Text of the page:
Warm Sun and Cool Moon

Grades 3-4

Art 207-04, Group 1

Joeleane Lucido, Karen Moglia, Jiwan Ghag





            George Seurat (1859-1891) In search of a way to represent nature more faithfully, Georges Seurat studied optical science.  His was an attempt to measure scientifically the effects of light. The result was the introduction of an approach he called divisionism also known as pointillism.

            Seurat's experiments with color led him to paint in small dots of color, which are arranged in such a combinations that they seem to vibrate. Individual colors tend to interact with those around them and fuse in the eye of the viewer. The concept is similar to the dots or pixels in a computer image. If you magnify any computer image, you will see individual colors that, when set together, produce an image. Seurat was interested in the way colors worked together to create a particular tone.  Seurat's theories were adopted by a group of his followers, the neoimpressionists, although the style did not last long as a movement. His studies influenced other artists of his day and such major artists as Camille Pissarro and Vincent Van Gogh experimented with the style of pointillism at some point in their careers.




1.      Students will learn multimedia techniques in a drawing using a pencil, oil pastel, and tempera paints.

2.      Students will learn about Seurat and his style of painting

3.      Students will learn how to visually express their ideas


Students Materials:


1.      White paper (thick)

N      9 by 12 inches

2.      Pencils

3.      Green, blue, violet, yellow, orange and red tempera paints

4.      Paper towels

5.      Plastic containers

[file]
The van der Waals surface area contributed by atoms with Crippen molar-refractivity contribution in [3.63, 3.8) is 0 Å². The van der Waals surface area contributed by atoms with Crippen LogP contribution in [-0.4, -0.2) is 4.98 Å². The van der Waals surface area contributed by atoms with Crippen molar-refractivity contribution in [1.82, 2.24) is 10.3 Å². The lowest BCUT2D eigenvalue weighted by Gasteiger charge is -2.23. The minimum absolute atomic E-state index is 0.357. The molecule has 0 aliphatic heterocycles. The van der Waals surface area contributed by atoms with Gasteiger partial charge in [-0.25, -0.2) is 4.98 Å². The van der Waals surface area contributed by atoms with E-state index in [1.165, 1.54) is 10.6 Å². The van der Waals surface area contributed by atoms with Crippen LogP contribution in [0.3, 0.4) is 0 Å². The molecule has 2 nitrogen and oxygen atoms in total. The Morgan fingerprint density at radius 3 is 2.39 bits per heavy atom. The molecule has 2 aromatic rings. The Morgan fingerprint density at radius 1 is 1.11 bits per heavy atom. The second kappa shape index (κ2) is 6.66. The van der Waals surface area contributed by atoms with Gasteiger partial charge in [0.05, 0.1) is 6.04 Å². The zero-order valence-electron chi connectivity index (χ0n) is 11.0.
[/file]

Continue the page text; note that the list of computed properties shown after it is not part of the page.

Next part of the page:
6.      Prints of Seurat (optional)

7.      Newspaper (to cover tables)

8.      Rulers

9.      Q-tips


Teachers Materials:


1.      Example (s) – Pre-made

2.      Examples of Seurat art work




1.      Seurat

2.      Pointillism

3.      Camille Pissarro

4.      Vincent Van Gogh




1.      Introduction:

N      Lecture about Seurat

a.                   Time period

b.                  Art Style

N      Ask questions such as:

a.                   What did you do over the summer?

b.                  How could you illustrate that?

N      Talk about Seurat and his style of painting

N      Multiple colors for each section

2.  Students will be given a separate piece of paper to sketch their idea.  They can use anything that represents their summer vacation.

3.  Once students have decided on what they want, they will sketch their picture on the white piece of paper.

4.  Students will then use tempera paint and Q-tips to fill in each section

N                  Apply colors one at a time, letting the colors blend together on the edges

5.  Closure

N      Talk about what the students have learned and what the assignment was about

N      Make sure name is on paper

N      Clean up tables and put supplies away




1.      Have children sketch drawings on a separate piece of paper before they start on their final project



Summary of Childrenfs artistic Development (3rd – 4th grade)


Reference: Artwork – Donald Herberholz & Barbara Herberholz


            The artistic development of 3rd and 4th graders should be in Stage 3 entitled Realism.  In this stage children should (a) devote more attention to body proportion, action of figure, and details of clothing, (2) make closer observations of environment gradual disappearance of baseline and emergence of horizon: shadows, and shading may begin to appear, (c) children show depth through diminishing sizes and overlapping, (d) children use realistic colors, and (e) children become more critical of their own work.  Children will pay more attention to detail of the hair and they will gain visual information from actual objects, landscapes, and photographs.  Still-life setups can help students perceive relative proportions and sizes, relationships, directional angles, and three-dimensional forms.